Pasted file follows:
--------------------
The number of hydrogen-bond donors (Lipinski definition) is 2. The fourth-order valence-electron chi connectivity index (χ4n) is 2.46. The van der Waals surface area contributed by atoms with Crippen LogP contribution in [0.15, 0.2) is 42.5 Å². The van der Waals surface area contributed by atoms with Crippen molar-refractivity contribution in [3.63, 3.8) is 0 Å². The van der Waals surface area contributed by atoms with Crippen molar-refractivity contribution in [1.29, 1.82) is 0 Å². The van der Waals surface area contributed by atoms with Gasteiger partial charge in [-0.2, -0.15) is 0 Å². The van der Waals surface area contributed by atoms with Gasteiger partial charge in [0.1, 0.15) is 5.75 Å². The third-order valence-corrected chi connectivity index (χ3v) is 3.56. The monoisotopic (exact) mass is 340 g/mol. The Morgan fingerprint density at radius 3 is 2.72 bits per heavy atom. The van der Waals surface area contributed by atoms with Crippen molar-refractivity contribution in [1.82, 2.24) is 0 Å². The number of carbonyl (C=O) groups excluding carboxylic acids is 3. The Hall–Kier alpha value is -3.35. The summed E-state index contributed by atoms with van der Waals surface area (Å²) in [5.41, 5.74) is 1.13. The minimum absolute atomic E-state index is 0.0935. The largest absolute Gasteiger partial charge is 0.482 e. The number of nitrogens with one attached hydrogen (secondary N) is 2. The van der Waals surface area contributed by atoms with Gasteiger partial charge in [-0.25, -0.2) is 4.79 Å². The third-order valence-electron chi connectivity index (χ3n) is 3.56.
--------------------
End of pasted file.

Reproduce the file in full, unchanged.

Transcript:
The number of hydrogen-bond donors (Lipinski definition) is 2. The fourth-order valence-electron chi connectivity index (χ4n) is 2.46. The van der Waals surface area contributed by atoms with Crippen LogP contribution in [0.15, 0.2) is 42.5 Å². The van der Waals surface area contributed by atoms with Crippen molar-refractivity contribution in [3.63, 3.8) is 0 Å². The van der Waals surface area contributed by atoms with Crippen molar-refractivity contribution in [1.29, 1.82) is 0 Å². The van der Waals surface area contributed by atoms with Gasteiger partial charge in [-0.2, -0.15) is 0 Å². The van der Waals surface area contributed by atoms with Gasteiger partial charge in [0.1, 0.15) is 5.75 Å². The third-order valence-corrected chi connectivity index (χ3v) is 3.56. The monoisotopic (exact) mass is 340 g/mol. The Morgan fingerprint density at radius 3 is 2.72 bits per heavy atom. The van der Waals surface area contributed by atoms with Crippen molar-refractivity contribution in [1.82, 2.24) is 0 Å². The number of carbonyl (C=O) groups excluding carboxylic acids is 3. The Hall–Kier alpha value is -3.35. The summed E-state index contributed by atoms with van der Waals surface area (Å²) in [5.41, 5.74) is 1.13. The minimum absolute atomic E-state index is 0.0935. The largest absolute Gasteiger partial charge is 0.482 e. The number of nitrogens with one attached hydrogen (secondary N) is 2. The van der Waals surface area contributed by atoms with Gasteiger partial charge in [-0.25, -0.2) is 4.79 Å². The third-order valence-electron chi connectivity index (χ3n) is 3.56.